Minnesota DWI Lawyer Blogs on Minnesota DWI: This Week’s Featured Minnesota DWI Case

The Minnesota DWI Case of the Week is the Minnesota Supreme Court Case of  Patino v. One 2007 Chevrolet, (decided October 2, 2012) which stands for the proposition that in order to forfeit a vehicle pursuant to the Minnesota DWI forfeiture statute, the owner of the vehicle must first be convicted of the designated DWI criminal offense.


In Patino, the Defendant was charged with Second Degree DWI which gave rise to the forfeiture of his vehicle.  The Defendant was charged with Second Degree DWI because he had one prior DWI within ten years of the current offense and he also had a child in the vehicle at the time of the current offense.  The Defendant was allowed to plead guilty to Third Degree DWI (child endangerment) and then he sought the judicial return of his vehicle.

It was the Defendant’s position that since he had not been convicted of a designated forfeiture offense (i.e. Second Degree DWI) he was entitled to the vehicle’s return. The State, however, argued that although a conviction of a designated offense creates a presumption of judicial forfeiture, such a conviction is not required under the statute. Instead, the State claimed that section 169A.63, subdivision 9(f), prohibits forfeiture only if the driver is not convicted of any charge. 

The Minnesota Supreme Court (fortunately) rejected the State’s position and affirmed the Minnesota Court of Appeals ruling which had ordered the return of the vehicle.  The Minnesota Supreme Court in its ruling noted:


“It is undisputed that respondent made a timely demand for a judicial determination under subdivision 8(f). Thus, the administrative proceeding under subdivision 8 was converted into a judicial proceeding under subdivision 9, and subdivision 9 governs the judicial forfeiture proceeding.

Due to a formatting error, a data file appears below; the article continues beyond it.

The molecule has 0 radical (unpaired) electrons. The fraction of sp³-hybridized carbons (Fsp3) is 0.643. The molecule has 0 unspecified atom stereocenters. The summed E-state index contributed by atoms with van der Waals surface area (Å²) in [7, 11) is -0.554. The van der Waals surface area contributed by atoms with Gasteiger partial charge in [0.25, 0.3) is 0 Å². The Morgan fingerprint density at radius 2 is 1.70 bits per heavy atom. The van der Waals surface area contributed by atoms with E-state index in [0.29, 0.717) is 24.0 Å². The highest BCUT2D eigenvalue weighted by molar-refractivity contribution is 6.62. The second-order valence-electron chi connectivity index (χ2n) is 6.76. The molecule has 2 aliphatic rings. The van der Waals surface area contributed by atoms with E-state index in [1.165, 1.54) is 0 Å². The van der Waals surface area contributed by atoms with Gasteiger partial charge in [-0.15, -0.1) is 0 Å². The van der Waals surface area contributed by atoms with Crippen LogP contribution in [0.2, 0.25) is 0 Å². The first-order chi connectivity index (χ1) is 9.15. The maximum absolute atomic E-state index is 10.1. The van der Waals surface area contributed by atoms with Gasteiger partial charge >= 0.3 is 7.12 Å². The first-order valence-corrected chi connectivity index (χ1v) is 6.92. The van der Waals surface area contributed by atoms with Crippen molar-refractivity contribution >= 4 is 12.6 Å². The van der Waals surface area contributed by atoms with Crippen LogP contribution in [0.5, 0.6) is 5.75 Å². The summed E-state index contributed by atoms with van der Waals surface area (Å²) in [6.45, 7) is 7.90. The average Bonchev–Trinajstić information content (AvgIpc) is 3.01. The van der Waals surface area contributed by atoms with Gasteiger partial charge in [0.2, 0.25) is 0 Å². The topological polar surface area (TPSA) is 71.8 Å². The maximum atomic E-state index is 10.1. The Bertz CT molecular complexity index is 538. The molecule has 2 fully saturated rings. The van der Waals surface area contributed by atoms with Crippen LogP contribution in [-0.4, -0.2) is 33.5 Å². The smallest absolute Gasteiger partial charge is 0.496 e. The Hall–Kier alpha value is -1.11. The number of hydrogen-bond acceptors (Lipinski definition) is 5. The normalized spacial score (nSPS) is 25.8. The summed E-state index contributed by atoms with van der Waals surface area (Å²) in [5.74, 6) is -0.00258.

Subdivision 9(f) provides that when forfeiture is based on the commission of a designated offense and the person charged with the designated offense appears in court as required and is not convicted of the offense, the court shall order the property returned to the person legally entitled to it upon that person’s compliance with the redemption requirements of section 169A.42. Minn. Stat. § 169A.63, subd. 9(f). Under subdivision 9(f), when a person charged with a designated offense appears in court and is not convicted of the designated offense, “the court shall order the property returned to the person legally entitled to it” provided that the redemption requirements of section 169A.42 are satisfied. The word “shall” has been interpreted as mandatory.”
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“It is certainly true that the burden of proof imposed upon the State for vehicle forfeiture is higher for a judicial forfeiture than for an administrative forfeiture. But it is within the province of the Legislature to provide for different standards for vehicle forfeiture in administrative and judicial proceedings. An administrative forfeiture under subdivision 8 requires only a showing that the vehicle was “used to commit a designated offense or used in conduct resulting in a designated license revocation . . . .” In contrast, judicial forfeiture under subdivision 9(f) provides that when the person charged with the designated offense “appears in court as required and is not convicted of the offense, the court shall order the property returned”.


The Minnesota Supreme Court in Patino therefore held that since the defendant had not been convicted of the designated forfeiture offense, he was entitled to the return of the vehicle.





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